The fines levied by the Higher Education Funding Council for England ("High stakes: £21m fines and 'blindfold poker'", News, 7 June) reveal real concerns with the student number controls now in place. It is not just about filling places via clearing: the issue is far more complex and includes protecting progression routes for students as part of the social inclusion agenda.
In Plymouth University's case, we work directly with partner colleges throughout the West and the South West of England, with some of our higher education places based in those colleges. Students, often mature learners and the first in their families to access higher education, enrol on foundation courses with the intention to progress to the main university to complete full honours degrees.
However, if they move from part-time to full-time status, they count not as simple transfers but as new entrants, despite the fact that they are already within Plymouth's student numbers allocation and have been with us for two years. This in part triggers a fine when we are simply delivering on our commitment to put students at the heart of the system.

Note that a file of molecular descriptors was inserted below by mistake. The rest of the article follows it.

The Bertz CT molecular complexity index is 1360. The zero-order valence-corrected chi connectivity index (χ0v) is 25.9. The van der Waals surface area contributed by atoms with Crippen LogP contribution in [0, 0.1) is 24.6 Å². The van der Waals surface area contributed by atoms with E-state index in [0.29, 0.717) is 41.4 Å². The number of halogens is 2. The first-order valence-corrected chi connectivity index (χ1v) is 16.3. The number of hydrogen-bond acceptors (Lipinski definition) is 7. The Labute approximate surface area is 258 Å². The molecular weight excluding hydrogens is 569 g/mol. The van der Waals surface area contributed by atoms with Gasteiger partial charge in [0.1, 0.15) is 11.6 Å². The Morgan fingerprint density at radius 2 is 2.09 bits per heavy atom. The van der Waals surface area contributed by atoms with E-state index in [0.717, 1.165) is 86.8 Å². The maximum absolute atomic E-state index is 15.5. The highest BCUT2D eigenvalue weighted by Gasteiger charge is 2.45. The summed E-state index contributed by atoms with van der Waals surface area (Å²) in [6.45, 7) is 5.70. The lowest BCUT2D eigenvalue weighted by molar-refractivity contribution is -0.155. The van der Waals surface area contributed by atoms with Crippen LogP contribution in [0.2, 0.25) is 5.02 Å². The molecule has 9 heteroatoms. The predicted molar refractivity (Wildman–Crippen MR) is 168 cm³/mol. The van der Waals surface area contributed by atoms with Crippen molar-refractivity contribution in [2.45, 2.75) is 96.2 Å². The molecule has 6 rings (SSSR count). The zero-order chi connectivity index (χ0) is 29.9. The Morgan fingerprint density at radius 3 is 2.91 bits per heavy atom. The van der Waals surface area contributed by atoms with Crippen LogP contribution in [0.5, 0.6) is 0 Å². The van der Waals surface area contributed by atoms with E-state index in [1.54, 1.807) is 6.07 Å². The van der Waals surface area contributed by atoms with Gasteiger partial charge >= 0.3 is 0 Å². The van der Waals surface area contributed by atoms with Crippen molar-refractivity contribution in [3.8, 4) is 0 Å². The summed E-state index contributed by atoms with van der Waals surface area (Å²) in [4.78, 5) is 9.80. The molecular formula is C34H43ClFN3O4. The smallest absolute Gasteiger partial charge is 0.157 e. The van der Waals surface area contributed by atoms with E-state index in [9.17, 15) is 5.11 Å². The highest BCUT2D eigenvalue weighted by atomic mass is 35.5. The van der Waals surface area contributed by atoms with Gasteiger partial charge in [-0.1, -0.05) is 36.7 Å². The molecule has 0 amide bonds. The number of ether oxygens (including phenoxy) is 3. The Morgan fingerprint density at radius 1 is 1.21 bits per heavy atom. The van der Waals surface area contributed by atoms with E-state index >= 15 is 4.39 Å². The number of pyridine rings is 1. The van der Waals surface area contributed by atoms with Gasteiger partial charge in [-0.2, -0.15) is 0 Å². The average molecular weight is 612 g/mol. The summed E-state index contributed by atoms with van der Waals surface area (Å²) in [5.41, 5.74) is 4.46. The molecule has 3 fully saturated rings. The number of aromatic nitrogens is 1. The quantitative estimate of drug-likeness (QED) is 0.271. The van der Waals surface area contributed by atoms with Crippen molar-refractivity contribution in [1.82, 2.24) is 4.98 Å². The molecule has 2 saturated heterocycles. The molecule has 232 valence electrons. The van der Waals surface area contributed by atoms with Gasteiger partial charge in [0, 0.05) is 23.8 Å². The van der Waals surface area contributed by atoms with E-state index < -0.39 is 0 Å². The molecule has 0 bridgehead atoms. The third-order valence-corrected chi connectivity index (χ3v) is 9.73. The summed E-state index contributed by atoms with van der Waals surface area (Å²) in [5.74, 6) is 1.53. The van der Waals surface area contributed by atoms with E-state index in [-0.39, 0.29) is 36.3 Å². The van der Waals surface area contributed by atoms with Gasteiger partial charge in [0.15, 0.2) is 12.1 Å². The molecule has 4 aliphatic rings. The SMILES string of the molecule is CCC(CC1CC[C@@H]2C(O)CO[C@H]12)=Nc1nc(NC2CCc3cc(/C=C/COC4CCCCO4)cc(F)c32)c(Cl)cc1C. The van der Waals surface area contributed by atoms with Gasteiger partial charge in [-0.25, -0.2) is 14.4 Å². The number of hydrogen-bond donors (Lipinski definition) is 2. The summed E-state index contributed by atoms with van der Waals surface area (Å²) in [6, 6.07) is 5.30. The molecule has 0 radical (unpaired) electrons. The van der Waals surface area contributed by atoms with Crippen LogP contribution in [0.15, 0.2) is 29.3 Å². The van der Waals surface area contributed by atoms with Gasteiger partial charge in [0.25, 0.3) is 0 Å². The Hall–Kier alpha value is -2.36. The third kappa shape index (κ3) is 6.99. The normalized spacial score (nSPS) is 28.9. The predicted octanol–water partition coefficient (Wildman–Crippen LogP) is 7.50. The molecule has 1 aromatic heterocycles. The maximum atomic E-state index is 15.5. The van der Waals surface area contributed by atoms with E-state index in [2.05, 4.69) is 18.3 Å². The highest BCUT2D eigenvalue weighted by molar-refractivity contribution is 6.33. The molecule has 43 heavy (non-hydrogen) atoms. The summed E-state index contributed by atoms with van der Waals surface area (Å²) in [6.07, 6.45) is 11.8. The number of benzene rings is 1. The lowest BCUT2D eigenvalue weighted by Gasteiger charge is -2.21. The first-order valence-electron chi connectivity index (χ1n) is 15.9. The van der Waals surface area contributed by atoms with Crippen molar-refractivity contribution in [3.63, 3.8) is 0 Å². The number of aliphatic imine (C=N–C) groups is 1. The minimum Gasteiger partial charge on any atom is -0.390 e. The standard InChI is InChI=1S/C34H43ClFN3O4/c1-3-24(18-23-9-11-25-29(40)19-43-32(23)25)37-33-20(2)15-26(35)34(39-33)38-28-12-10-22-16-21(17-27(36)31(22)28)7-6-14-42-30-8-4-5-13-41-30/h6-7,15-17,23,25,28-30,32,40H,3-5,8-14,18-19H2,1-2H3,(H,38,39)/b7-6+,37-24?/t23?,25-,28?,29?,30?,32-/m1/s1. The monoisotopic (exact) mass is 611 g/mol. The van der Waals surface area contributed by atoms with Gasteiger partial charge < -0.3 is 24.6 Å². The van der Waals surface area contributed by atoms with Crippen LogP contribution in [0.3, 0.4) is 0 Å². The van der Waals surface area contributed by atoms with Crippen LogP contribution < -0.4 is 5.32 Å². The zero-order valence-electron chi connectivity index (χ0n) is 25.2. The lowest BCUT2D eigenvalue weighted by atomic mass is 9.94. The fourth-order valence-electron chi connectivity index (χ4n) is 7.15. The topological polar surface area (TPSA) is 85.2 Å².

Given the scale of our further education in higher education delivery, we appealed to Hefce against its decision because it appears contrary to the government's fair access policy. When the appeal was not upheld, we elected to take the fine rather than deny the students the chance to complete their degrees with us.
Plymouth has a long-term commitment to ensuring that talent irrespective of disadvantage can flourish. Far from taking a "clearing gamble", we were fined for adopting a principled position against a threat to social mobility - high stakes indeed.
Wendy Purcell, Vice-chancellor, Plymouth University